Cancer waiting times

We look at how performance against the cancer waiting time targets has changed over time.

Indicator

Last updated: 14/12/2020

Access and waiting times Effective clinical care
Hospital care

Background

Shorter cancer waiting times can lead to earlier diagnosis, faster treatment, a lower risk of complications, an enhanced patient experience and improved cancer outcomes. The cancer pathway in the NHS, from urgent GP referral to first treatment for cancer, is currently spanned by eight operational standards. Here we look at how the NHS in England has performed against these standards in each quarter since 2009.

NHS England told trusts that essential cancer treatment must continue during the coronavirus (Covid-19) pandemic, however delays to treatment were widely reported. Modified Cancer Waiting Times guidance was issued which stated that, where capacity was constrained, processes should be in place to prioritise particularly urgent cases, including downgrading or avoiding referrals where possible. At the end of July 2020, as part of the third phase of the NHS response to the pandemic, trusts were asked to fully restore all cancer services.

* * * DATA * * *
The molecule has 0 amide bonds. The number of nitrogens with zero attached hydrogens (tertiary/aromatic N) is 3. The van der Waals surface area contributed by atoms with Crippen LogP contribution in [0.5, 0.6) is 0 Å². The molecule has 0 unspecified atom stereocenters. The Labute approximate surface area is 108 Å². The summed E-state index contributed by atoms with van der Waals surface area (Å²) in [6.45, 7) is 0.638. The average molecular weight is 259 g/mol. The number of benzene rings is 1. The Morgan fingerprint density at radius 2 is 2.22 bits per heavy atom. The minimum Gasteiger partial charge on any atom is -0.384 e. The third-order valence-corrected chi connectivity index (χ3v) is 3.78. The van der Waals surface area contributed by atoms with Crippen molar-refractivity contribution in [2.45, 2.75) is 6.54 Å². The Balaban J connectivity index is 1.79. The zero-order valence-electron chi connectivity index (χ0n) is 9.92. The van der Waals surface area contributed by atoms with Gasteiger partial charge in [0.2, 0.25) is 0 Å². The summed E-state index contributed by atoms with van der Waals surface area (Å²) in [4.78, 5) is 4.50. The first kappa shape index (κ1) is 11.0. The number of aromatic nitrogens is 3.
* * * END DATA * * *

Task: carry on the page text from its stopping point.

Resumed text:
A Review of NHS Access Standards is being undertaken, but the publication of its recommendations is currently delayed due to the Covid-19 pandemic. The Interim Report proposed a simplification to three standards for cancer, one of which would be a new faster diagnosis standard. Eleven hospital trusts began testing the use of a 28-day faster diagnosis standard in late August 2019, in place of the current standard of seeing a specialist within 14 days. This new standard was introduced in April 2020, however trusts will not be subject to performance management against the new standard during the pandemic. The adoption of the other two proposed standards for cancer will depend on the proposals set out in the review’s final publication.

Cancer waiting times data were explored in a blog in 2018 that considered the structure of the targets and how performance has changed over time.


How have waiting times for a first consultant appointment following an urgent GP referral changed over time? 11/12/2020

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The target relating to the first part of a patient's journey states that, following an urgent GP referral for suspected cancer, at least 93% of patients should be seen by a specialist within two weeks. The standard is the same for patients with breast symptoms (where cancer is not initially suspected).